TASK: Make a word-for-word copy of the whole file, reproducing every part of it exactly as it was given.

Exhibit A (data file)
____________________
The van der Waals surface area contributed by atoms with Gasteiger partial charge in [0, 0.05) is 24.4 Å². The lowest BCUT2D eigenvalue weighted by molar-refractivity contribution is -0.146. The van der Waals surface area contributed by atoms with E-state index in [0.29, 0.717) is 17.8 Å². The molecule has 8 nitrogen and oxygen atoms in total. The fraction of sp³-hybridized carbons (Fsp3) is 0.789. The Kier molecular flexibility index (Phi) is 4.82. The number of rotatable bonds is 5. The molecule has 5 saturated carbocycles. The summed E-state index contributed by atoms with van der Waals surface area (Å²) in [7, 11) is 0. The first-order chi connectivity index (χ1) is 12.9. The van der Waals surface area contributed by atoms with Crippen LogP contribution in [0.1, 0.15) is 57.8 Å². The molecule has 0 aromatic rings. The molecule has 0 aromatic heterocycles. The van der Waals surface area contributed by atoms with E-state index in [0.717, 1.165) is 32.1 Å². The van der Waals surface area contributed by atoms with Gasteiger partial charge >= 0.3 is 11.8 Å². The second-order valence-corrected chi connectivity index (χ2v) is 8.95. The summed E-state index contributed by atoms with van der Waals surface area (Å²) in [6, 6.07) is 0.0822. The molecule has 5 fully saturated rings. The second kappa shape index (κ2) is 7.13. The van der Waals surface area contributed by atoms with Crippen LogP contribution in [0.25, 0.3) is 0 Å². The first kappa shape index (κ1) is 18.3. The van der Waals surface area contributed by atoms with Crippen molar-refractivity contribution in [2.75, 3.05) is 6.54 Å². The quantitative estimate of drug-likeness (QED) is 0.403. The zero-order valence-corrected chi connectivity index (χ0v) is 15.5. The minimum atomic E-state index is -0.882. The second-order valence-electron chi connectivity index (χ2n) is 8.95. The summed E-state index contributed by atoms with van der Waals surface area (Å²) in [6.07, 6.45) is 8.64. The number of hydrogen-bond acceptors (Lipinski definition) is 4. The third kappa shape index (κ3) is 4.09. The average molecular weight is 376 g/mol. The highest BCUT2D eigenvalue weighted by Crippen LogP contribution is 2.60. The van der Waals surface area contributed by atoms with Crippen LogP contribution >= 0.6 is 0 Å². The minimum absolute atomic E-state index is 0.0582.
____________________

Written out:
The van der Waals surface area contributed by atoms with Gasteiger partial charge in [0, 0.05) is 24.4 Å². The lowest BCUT2D eigenvalue weighted by molar-refractivity contribution is -0.146. The van der Waals surface area contributed by atoms with E-state index in [0.29, 0.717) is 17.8 Å². The molecule has 8 nitrogen and oxygen atoms in total. The fraction of sp³-hybridized carbons (Fsp3) is 0.789. The Kier molecular flexibility index (Phi) is 4.82. The number of rotatable bonds is 5. The molecule has 5 saturated carbocycles. The summed E-state index contributed by atoms with van der Waals surface area (Å²) in [7, 11) is 0. The first-order chi connectivity index (χ1) is 12.9. The van der Waals surface area contributed by atoms with Crippen LogP contribution in [0.1, 0.15) is 57.8 Å². The molecule has 0 aromatic rings. The molecule has 0 aromatic heterocycles. The van der Waals surface area contributed by atoms with E-state index in [0.717, 1.165) is 32.1 Å². The van der Waals surface area contributed by atoms with Gasteiger partial charge >= 0.3 is 11.8 Å². The second-order valence-corrected chi connectivity index (χ2v) is 8.95. The summed E-state index contributed by atoms with van der Waals surface area (Å²) in [6, 6.07) is 0.0822. The molecule has 5 fully saturated rings. The second kappa shape index (κ2) is 7.13. The van der Waals surface area contributed by atoms with Crippen LogP contribution in [0.25, 0.3) is 0 Å². The first kappa shape index (κ1) is 18.3. The van der Waals surface area contributed by atoms with Crippen molar-refractivity contribution in [2.75, 3.05) is 6.54 Å². The quantitative estimate of drug-likeness (QED) is 0.403. The zero-order valence-corrected chi connectivity index (χ0v) is 15.5. The minimum atomic E-state index is -0.882. The second-order valence-electron chi connectivity index (χ2n) is 8.95. The summed E-state index contributed by atoms with van der Waals surface area (Å²) in [6.07, 6.45) is 8.64. The number of hydrogen-bond acceptors (Lipinski definition) is 4. The third kappa shape index (κ3) is 4.09. The average molecular weight is 376 g/mol. The highest BCUT2D eigenvalue weighted by Crippen LogP contribution is 2.60. The van der Waals surface area contributed by atoms with Crippen LogP contribution >= 0.6 is 0 Å². The minimum absolute atomic E-state index is 0.0582.